Competition = Excellence?

In an editorial for the Globe & Mail on Oct 11, 2011 (“Alberta’s Education System Offers Lesson in Competition“), Tom Flanagan, a professor at the Univ of Calgary and presumed confidant of Prime Minister Harper, extolled Alberta schools for their status as higher ranking than “those of any other English-speaking jurisdiction in international tests of education competence”.

The editorial asks the question why exactly Alberta has been doing so well. This is a very worth while question to ask, even after considering whether standardized scores have much to say that’s meaningful. While many countries (who have done poorly, e.g. Germany, but also some who have done very well, i.e. Japan) are somewhat obsessed with PISA scores, these scores are largely ignored in Canada.

However, Dr. Flanagan hardly provides an answer to this question. He merely lists the many alternatives that are open to students and parents in Alberta. From the number of alternatives, Dr. Flanagan concludes that there is vibrant competition among these alternatives. By some unspecified leap of faith, he then concludes further that this competition must produce the excellence that is observable in Alberta.

It is this logic that underpins many of the arguments for supplementary education as well. Choice leads to competition among schools (or supplementary education institutions) which leads to excellence as only excellent options “survive” competition.

Yet, there is little more than apparent logic that speaks in favour of these links. Empirical evidence is scant at best.

For example, on charter schools, research in the United States has questioned whether such schools actually open up competition because geographic mobility inhibits further-away choices. Dr. Flanagan counters with bussing strategies in Albertan cities that bring options closer to interested students. Fair enough, yet ultimately the number of options that students and parents look upon as reasonable to consider is still very small.

Next, does choice actually produce competition and if yes, competition on what? The choices that Dr. Flanagan points to (from charter schools to various language immersion options) sound great and many of them would certainly be options that I would consider with my children (disclosure: my children are all enrolled in public French immersion schools in Vancouver), but few of these alternatives explicitly aim at pedagogical or outcome excellence, they seem to emphasize content options instead. By which logic does the presence of French or Mandarin immersion programs raise math achievement scores?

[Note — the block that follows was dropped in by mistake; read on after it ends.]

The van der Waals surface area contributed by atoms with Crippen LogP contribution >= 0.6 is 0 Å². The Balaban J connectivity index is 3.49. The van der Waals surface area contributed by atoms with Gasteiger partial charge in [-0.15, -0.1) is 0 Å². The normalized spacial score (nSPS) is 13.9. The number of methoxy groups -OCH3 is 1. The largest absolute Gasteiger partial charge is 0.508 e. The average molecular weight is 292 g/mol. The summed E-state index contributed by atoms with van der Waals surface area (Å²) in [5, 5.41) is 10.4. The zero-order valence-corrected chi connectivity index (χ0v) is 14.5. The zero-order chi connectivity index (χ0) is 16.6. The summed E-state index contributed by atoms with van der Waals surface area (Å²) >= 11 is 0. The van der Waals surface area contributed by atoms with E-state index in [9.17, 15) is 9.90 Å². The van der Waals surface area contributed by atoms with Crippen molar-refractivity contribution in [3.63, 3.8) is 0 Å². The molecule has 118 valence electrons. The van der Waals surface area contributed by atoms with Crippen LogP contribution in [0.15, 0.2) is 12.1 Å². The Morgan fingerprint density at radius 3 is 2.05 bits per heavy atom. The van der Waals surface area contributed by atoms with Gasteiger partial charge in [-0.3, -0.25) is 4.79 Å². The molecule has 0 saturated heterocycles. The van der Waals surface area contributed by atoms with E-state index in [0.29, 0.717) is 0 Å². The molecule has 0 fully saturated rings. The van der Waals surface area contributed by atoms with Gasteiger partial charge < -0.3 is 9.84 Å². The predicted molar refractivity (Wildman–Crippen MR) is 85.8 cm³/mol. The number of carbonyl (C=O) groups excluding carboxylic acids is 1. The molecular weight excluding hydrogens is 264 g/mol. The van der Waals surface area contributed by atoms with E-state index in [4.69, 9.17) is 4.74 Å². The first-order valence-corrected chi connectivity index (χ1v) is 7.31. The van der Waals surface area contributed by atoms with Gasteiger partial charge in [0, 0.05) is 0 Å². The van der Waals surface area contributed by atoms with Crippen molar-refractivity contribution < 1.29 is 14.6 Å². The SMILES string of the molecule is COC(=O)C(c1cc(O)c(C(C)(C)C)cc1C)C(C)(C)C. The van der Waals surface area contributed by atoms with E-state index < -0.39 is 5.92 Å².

Some pedagogical alternatives do exist, of course. How do students and parents evaluate these options? Presumably on the basis of some kind of standardized testing and word-of-mouth. The latter is probably somewhat unreliable, even in smaller cities, but somewhat meaningful, while the former may be fairly reliable, but only meaningful for broad comparisons, much less so for the individual fate of a student within a given school.

It is precisely questions that emanate from a discussion about the role of choice and excellence that have driven me to research about supplementary education in Japan. Here’s an entire sub-education system that’s built around for-profit competition with no shortage of options and parents in metropolitan regions who are not inhibited at all about sending children 90 minutes on public transport to a specific juku. Yet, a diversity of options? Excellence?

The diversity of options is entirely restricted to a diversity of delivery methods (individual, small group, less and less large group, on-line, worksheets, etc.). There is virtually no curricular diversity in a supplementary education system that shadows conventional schools quite closely. The same holds for other countries where hypereducation has taken root, i.e. Korean or Taiwan in E Asia, or Brazil, Egypt, Turkey elsewhere around the world.

So in the end, I would certainly agree with Dr. Flanagan that choices, especially substantive and curricular choices for students are a good thing. However, I’m not sure what part, if any, of the observed excellence in standardized testing is due to the presence of choices.

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